A typical macrobiotic day

I finally got down to reading this wonderful book. I learned a lot from it, and discovered new recipes to try out too. Thanks Jessica! I especially enjoyed the following, from page 170.

A Typical Macrobiotic Day
From the Hip Chicks Guide to Macrobiotics by Jessica Porter

Wake up with the sun.
Feel sublime.
Be thankful for every single blade of grass that has ever been grown
under the sun.
Chew rice four thousand times.
Plant new rice in backyard rice paddy.
Make homemade clothes for twelve children.
Homeschool the children.
Appreciate life.
Cook nineteen course meal.
Chew rice nine thousand times.
Harvest rice.
Write letters to loved ones around the world, thanking them for just
Call Gwyenth and gossip.
Put twelve children to bed.
Make love to soul mate.

Macrobiotic Pregnancy and morning sickness

It seems like all my female friends and family are preganant. That is so thrilling for them. I can’t wait to see their sweet keikis! My cousin was asking about what to eat on the macrobiotic diet to have a smooth and healthy pregnancy, and another friend was telling me that she has morning sickness. Here are are few ideas for them:

For a healthy pregnancy, eat the standard macrobiotic diet. See www.macrobiotichawaii.bravehost.com/standarddiet.html for exactly what this is. The main point is that it’s important to avoid extremes.

For morning sickness (nausea, queasiness, and lack of desire for certain foods, or foods in general), in Macrobiotic Pregnancy and Care of the Newborn, Aveline Kushi says:

Yin morning sickness comes from the overintake of sugar, fruit, fruit juice, milk, and other dairy products, spices, tomatoes, and other more yin items. The standard diet, together with reducing extreme yin, will help offset the morning sickness. Stronger cooking methods are recommended in these cases.

Yang morning sickness comes from too much salt, baked food, animal products, and other more yang items. The stomach stomach and other organs become overly contracted. Women often lose their appetite for things like brown rice and cooked vegetables (yang repels yang). Relax your lifestyle and make your diet more yin. Soft cooked rice and other grains are helpful, as is mochi/sweet rice, umeboshi or sour pickles, grated raw daikon with tamari and nori. In addition, tempura can be taken a few times a week, and sweet vegetables are nice too , such as squash, daikon, carrot, parsnip and others. Other recommendations are to reduce salt, enjoy some yang berries in small quantities, amazake, or hot apple juice.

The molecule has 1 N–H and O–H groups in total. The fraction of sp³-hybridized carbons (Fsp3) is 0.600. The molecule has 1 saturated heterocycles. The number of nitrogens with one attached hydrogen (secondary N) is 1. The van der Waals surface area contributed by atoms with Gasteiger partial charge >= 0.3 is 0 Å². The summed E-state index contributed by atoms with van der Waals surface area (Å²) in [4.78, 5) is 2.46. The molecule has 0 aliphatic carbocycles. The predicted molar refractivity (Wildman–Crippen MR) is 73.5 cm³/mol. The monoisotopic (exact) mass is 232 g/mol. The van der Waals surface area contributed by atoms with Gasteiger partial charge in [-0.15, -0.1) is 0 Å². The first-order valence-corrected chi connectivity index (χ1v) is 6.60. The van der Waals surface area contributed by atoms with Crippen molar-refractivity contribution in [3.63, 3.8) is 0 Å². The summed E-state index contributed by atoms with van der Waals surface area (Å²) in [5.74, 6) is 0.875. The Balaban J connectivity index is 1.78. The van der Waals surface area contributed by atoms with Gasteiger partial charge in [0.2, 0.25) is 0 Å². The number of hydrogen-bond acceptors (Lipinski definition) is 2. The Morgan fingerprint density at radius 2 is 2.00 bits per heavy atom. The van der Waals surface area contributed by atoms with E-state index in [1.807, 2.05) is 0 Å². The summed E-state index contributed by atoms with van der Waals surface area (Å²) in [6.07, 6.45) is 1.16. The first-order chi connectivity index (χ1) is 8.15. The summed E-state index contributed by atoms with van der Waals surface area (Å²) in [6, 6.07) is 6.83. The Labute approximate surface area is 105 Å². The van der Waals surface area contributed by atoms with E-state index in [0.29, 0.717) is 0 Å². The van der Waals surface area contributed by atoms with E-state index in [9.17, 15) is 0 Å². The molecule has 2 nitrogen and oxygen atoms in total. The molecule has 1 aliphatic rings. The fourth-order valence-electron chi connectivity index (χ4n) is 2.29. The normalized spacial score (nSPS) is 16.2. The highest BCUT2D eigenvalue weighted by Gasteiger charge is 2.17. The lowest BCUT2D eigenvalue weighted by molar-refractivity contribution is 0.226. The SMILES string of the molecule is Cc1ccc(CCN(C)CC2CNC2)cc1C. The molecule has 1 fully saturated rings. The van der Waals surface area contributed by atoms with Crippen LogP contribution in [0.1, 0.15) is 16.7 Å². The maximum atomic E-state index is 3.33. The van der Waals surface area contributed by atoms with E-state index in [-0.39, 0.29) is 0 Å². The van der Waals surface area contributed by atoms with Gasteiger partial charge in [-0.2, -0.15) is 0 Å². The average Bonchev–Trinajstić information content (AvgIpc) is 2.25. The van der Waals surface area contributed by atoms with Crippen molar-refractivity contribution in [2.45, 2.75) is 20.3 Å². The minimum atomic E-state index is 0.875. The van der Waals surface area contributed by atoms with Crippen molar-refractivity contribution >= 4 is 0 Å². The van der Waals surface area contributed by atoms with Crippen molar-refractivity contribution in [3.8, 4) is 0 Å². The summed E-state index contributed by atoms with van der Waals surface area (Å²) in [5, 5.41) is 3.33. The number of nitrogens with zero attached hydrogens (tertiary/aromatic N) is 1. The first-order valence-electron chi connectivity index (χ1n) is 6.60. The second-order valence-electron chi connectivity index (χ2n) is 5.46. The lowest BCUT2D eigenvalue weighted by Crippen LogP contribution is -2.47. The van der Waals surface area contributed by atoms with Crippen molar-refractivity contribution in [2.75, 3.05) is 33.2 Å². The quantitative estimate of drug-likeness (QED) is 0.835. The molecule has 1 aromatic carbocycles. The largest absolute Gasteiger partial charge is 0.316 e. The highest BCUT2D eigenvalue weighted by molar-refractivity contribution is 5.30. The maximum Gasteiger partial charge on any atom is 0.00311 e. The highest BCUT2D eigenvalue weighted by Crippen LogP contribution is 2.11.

For a home remedy for low appetite, miso soup is good, and so is umeboshi , as with ume-sho-bancha or ume-sho-kuzu drinks.

This book says not to worry about morning sickness. It’s not a serious problem, and will go away after the third month.

Macrobiotic Pregnancy Recommendations

1. Be happy about having a baby
2. Every day, pray for a safe pregnancy and for a happy and healthy baby
3. Avoid upsetting or overly stimulating movies, entertainment, or books
4. Keep all of your personal relationships smooth and happy
5. Wear clothing made from cotton and other natural vegetable fibers
6. Keep your home and surroundings clean and orderly
7. Keep active and busy

Succulent BBQ Tempeh Dish

Now that I am back in the US, I get to play with all the yummy ingredients we have here that I couldn’t find or that cost and arm and a leg in Japan. The weather in Hawaii has been scorching, and I can’t help but have that summer feeling….. BBQ just popped into my mind…. This recipe is in Fresh from a Vegetarian Kitchen by Meredith McCarty. I cut the tempeh into bite-sized pieces, oven baked them in the sauce, and put into the pita bread with the fixin’s like a gyro. Variety is the spice of life. This dish packs a lot of flavor and is fun for an occasional indulgence of the senses.

Barbecued Tempeh Cutlets in Pocket Pitas

8 oz tempeh, cut in 4 pieces or in bite sized cubes
1 c Red BBQ sauce (recipe follows)
2 whole wheat pita pocket breads
1/2 cup tofu mayonnaise (recipe follows)
lettuce, sprouts, onion, cucumber, or whatever you would like to stuff the pita bread with

Red BBQ Sauce
1 C Red Sauce
(6 carrots, 1 small beet, and celery pressure cooked for 10 minutes and blended. Use the leftovers for an Italian Pasta Sauce or Tofu Pizza. Yummy!)
1/4 C apple cider vinegar
1/4 cup natural soy sauce
2 T onion, minced
2 T brown rice syrup
1 T wet mustard
1 T sesame oil
1/4 t basil
1/4 t oregano
1/4 t cumin
1/16 t cayenne pepper powder

Mix ingredients well. Marinate tempeh in BBQ sauce for 30 min. Preheat BBQ, broiler, or oven while you make the rest. Cut each pita bread in half and steam for about 2 minutes to soften it. Spread some tofu mayo inside and stuff with veggies. BBQ tempeh, covered, for 5 to 7 min on each side, turning just once. To broil, cook on first side until toasted about 8 min, then turn it over, spoon on a bit more sauce, and cook 8 min more. To bake, cook for 15 minutes at 450 degrees, then turn the cutlets over, and bake 15 minutes more. Add cutlets to the pita sandwiches.

Tofu Mayonnaise

250 g tofu
1 T ume vinegar
1 T lemon juice
Dash of oil (optional)
1 t wweet white miso
pinch of salt

Blend all ingredients in the food processor, and adjust flavors to taste.

Macrobiotic Method to Stay Happy